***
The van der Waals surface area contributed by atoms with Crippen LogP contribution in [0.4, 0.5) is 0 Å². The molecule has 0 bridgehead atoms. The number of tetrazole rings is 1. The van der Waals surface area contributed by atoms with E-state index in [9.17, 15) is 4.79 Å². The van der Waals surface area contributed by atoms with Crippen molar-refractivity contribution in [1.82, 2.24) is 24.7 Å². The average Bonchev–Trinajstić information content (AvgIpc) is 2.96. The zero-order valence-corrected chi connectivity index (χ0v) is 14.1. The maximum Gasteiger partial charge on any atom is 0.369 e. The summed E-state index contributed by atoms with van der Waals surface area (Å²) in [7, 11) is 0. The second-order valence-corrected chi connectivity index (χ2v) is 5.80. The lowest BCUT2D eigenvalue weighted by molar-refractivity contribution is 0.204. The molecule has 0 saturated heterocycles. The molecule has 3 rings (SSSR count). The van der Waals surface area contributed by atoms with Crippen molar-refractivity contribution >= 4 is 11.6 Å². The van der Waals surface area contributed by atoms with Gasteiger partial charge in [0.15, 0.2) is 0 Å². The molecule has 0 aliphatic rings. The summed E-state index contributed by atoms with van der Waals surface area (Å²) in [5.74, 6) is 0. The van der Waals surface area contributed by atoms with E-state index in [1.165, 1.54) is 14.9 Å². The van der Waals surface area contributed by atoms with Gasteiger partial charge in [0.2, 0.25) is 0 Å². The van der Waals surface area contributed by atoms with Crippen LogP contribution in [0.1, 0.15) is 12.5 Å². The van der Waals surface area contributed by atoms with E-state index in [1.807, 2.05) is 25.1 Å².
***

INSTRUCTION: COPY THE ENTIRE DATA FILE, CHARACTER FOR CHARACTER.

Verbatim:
The van der Waals surface area contributed by atoms with Crippen LogP contribution in [0.4, 0.5) is 0 Å². The molecule has 0 bridgehead atoms. The number of tetrazole rings is 1. The van der Waals surface area contributed by atoms with E-state index in [9.17, 15) is 4.79 Å². The van der Waals surface area contributed by atoms with Crippen molar-refractivity contribution in [1.82, 2.24) is 24.7 Å². The average Bonchev–Trinajstić information content (AvgIpc) is 2.96. The zero-order valence-corrected chi connectivity index (χ0v) is 14.1. The maximum Gasteiger partial charge on any atom is 0.369 e. The summed E-state index contributed by atoms with van der Waals surface area (Å²) in [7, 11) is 0. The second-order valence-corrected chi connectivity index (χ2v) is 5.80. The lowest BCUT2D eigenvalue weighted by molar-refractivity contribution is 0.204. The molecule has 0 saturated heterocycles. The molecule has 3 rings (SSSR count). The van der Waals surface area contributed by atoms with Crippen molar-refractivity contribution >= 4 is 11.6 Å². The van der Waals surface area contributed by atoms with Gasteiger partial charge in [0.15, 0.2) is 0 Å². The molecule has 0 aliphatic rings. The summed E-state index contributed by atoms with van der Waals surface area (Å²) in [5.74, 6) is 0. The van der Waals surface area contributed by atoms with E-state index in [1.165, 1.54) is 14.9 Å². The van der Waals surface area contributed by atoms with Gasteiger partial charge in [0.2, 0.25) is 0 Å². The van der Waals surface area contributed by atoms with Crippen LogP contribution in [0.1, 0.15) is 12.5 Å². The van der Waals surface area contributed by atoms with E-state index in [1.807, 2.05) is 25.1 Å².